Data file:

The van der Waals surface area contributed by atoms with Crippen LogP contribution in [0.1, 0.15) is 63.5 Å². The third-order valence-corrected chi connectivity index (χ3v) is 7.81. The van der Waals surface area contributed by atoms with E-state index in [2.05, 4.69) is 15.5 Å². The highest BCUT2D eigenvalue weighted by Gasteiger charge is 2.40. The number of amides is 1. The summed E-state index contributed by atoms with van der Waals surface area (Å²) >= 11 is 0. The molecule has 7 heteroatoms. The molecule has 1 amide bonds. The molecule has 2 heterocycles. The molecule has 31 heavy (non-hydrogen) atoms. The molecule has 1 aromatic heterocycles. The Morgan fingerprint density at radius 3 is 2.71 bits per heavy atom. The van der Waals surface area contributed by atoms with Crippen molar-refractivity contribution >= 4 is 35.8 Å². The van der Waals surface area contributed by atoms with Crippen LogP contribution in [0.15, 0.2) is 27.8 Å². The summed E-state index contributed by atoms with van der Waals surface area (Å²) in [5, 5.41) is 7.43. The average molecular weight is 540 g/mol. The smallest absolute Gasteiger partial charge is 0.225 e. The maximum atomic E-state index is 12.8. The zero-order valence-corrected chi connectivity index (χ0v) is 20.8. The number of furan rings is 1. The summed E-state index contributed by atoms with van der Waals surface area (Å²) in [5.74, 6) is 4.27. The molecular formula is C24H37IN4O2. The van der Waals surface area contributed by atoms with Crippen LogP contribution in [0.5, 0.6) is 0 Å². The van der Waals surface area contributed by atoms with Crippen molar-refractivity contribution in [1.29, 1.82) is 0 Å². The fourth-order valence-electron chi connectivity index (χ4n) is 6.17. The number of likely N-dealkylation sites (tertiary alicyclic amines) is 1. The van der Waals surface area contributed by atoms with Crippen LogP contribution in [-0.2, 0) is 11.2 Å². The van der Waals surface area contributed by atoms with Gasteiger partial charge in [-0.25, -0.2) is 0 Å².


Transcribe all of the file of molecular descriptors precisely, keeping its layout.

The van der Waals surface area contributed by atoms with Crippen LogP contribution in [0.1, 0.15) is 63.5 Å². The third-order valence-corrected chi connectivity index (χ3v) is 7.81. The van der Waals surface area contributed by atoms with E-state index in [2.05, 4.69) is 15.5 Å². The highest BCUT2D eigenvalue weighted by Gasteiger charge is 2.40. The number of amides is 1. The summed E-state index contributed by atoms with van der Waals surface area (Å²) >= 11 is 0. The molecule has 7 heteroatoms. The molecule has 1 amide bonds. The molecule has 2 heterocycles. The molecule has 31 heavy (non-hydrogen) atoms. The molecule has 1 aromatic heterocycles. The Morgan fingerprint density at radius 3 is 2.71 bits per heavy atom. The van der Waals surface area contributed by atoms with Crippen molar-refractivity contribution >= 4 is 35.8 Å². The van der Waals surface area contributed by atoms with Crippen LogP contribution in [0.15, 0.2) is 27.8 Å². The summed E-state index contributed by atoms with van der Waals surface area (Å²) in [5, 5.41) is 7.43. The average molecular weight is 540 g/mol. The smallest absolute Gasteiger partial charge is 0.225 e. The maximum atomic E-state index is 12.8. The zero-order valence-corrected chi connectivity index (χ0v) is 20.8. The number of furan rings is 1. The summed E-state index contributed by atoms with van der Waals surface area (Å²) in [5.74, 6) is 4.27. The molecular formula is C24H37IN4O2. The van der Waals surface area contributed by atoms with Crippen LogP contribution in [0.5, 0.6) is 0 Å². The van der Waals surface area contributed by atoms with Crippen molar-refractivity contribution in [1.29, 1.82) is 0 Å². The fourth-order valence-electron chi connectivity index (χ4n) is 6.17. The number of likely N-dealkylation sites (tertiary alicyclic amines) is 1. The van der Waals surface area contributed by atoms with Crippen LogP contribution in [-0.2, 0) is 11.2 Å². The van der Waals surface area contributed by atoms with Gasteiger partial charge in [-0.25, -0.2) is 0 Å².